However, this book was REALLY good. Read it.

4. The Good Girl by Mary Kubica

Another “If you liked Gone Girl…” book. I don’t really get the comparison. The epilogue maybe falls under the comparison but overall I don’t think so. The Good Girl is about the abduction of Mia, an art teacher who also happens to be the daughter of a Chicago aristocratic judge. The chapters flash back and forth between Mia’s kidnapper, Mia’s mother Eve as she deals with the man-hunt and search for her daughter, and Gabe the detective in charge of her case.

The writing is really well done and I didn’t want to stop reading the book. Each chapter ended and I thought, “Okay, now I’ll go to bed…” then I’d read just one more chapter. It took me a day or two to read the whole book. It’s a fast, easy read and you end up liking a lot of the characters, even her kidnapper. This was a quality book that I would recommend to anyone looking for a GOOD BOOK to read!


5. The Storied Life of A. J. Fikry by Gabrielle Zevin

I loved this book. I loved every single word of it; I loved the story; I loved the characters. Everything about this book was wonderful and charming. It’s a story about AJ, a grumpy bookstore owner on an island off Boston. His life is forever changed one night when, passed out drunk and depressed from his wife’s recent death, he wakes up to find a priceless book stolen. Basically his life savings is gone. Shortly thereafter he finds a 2 year old girl left in his bookstore with a note from the mother. She can’t keep her daughter and wants her to grow up smart and loving books.

AJ ends up adopting Maya and raises her on his own. His sister-in-law is a pivotal character, as well as his soon to be second wife, Amelia. Complete the little family with the best friend police chief and you have a fantastic group of characters that are so well-developed that you just want to join their world.

“Remember, Maya: the things we respond to at twenty are not necessarily the same things we respond to at forty and vice versa. This is true in books and also in life. [pg 41]”

“We read to know we’re not alone. We read because we are alone. We read and we are not alone. We are not alone. [pg 249]”

“My life is in these books, he wants to tell her. Read these and know my heart. [pg 249]”

The characters were excellent. The dialogue was witty and funny and smart. A nice change from the forced and often stilted dialogue in novels that just comes across as fake. This book was all around amazing–one I am thinking of buying and reading again someday. Loved it.

6. The House We Grew Up In by Lisa Jewell

I didn’t really know what I was getting in to when I started this book, other than it was about a family and their dramas. Turns out the mother, Lorelai is a hoarder. The story spans a generation of the family, her four kids growing up in a house where she saves every little thing. Meg, the oldest, realizes at a very age that her mother is mentally ill but no one else in the family will admit to it and they don’t try and help her. It’s begins with Easter and the novel largely revolves around Easter and the things that happened to them around that time. One of the first clues that the mother is ill is that she “saves the foils” from the Easter egg hunt she plans annually for the kids. The description of her frenzy around “saving the foils” was chilling.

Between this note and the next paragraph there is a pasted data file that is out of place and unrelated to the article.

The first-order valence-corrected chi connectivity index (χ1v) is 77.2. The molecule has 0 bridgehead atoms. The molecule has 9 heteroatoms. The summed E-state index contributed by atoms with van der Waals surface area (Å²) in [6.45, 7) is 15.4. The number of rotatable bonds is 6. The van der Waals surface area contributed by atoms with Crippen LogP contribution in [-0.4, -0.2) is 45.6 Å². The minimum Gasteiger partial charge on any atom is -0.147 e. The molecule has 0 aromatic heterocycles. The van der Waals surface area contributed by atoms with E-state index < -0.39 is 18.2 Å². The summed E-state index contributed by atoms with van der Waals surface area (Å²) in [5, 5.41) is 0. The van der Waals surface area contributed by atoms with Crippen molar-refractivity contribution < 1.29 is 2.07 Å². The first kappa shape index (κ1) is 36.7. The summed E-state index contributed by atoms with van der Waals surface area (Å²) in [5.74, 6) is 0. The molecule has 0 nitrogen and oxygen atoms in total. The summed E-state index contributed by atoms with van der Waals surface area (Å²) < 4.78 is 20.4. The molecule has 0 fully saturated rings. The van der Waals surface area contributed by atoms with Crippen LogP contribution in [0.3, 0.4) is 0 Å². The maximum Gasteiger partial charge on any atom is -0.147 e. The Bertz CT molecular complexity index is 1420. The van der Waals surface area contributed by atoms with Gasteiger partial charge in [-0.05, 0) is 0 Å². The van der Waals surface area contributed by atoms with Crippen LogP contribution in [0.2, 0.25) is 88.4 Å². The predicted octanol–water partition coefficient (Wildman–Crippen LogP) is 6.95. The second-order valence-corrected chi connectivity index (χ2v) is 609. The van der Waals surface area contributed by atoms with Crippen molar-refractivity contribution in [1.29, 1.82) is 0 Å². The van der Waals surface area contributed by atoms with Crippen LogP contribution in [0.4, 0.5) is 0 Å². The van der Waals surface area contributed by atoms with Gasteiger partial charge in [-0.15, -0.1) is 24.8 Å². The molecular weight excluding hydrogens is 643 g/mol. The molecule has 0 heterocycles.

The stories of the siblings intertwine and then we’re at “present” day where Lorelai has finally died, basically starving herself and she had TB. The family reunites to clean out the house and it’s worse than it was when they saw it last. They have to crawl through the piles to get through the house, kind of like rats burrowing and crawling.

The writing is really good and the characterization is well-done. You felt sympathy for everyone in the family when it was their turn to kind of tell their story. It was a great read and I enjoyed the book a lot, despite the sadness and mental illness of the mother.

7. The Shadow Year by Hannah Richell

I could NOT stop reading this book. I read it in two days and had I not had to go to work I probably could have read it in one sitting. :) There were two parallel stories going on, one in 1980 where a group of newly graduated from college friends decide to live off the grid in a cottage near a lake. The other story is about modern day Lila and her husband Tom. They’ve suffered a horrible tragedy and Lila is struggling with her grief.

She inherits this mysterious cottage from someone she doesn’t know and decides to fix up the cottage. She ends up living in the cottage, separated from her husband essentially, while she works through her grief. The story seems predictable but it had some interesting twists and turns in it that didn’t feel predictable. I absolutely loved this book and was disappointed when I finished it! Beautiful, poignant, excellent book.

8. The Kind Worth Killing by Peter Swanson

Dark, twisted, similar to Gone Girl…It’s being compared to Gone Girl and Girl on the Train and I tend to agree. It’s a twisted story that keeps you guessing and just when you think you’ve got it, there’s another twist. The main character shifts through out the story and it’s very well done and not confusing. You grow to like the characters, even the despicable ones, and it’s a compelling read.

The story starts out with Ted, a rich guy who recently discovered his beautiful wife is cheating on him with the contractor who is building their mansion. Ted meets Lily on a plane from London to Maine and he tells his story. She offers to help him kill his wife, Miranda. Little does he know that Lily has done this before. The story is told in flashbacks, weaving them into present day as all of these evil people plot against each other. What a good read!

Hope you guys check out some of these books and enjoy them!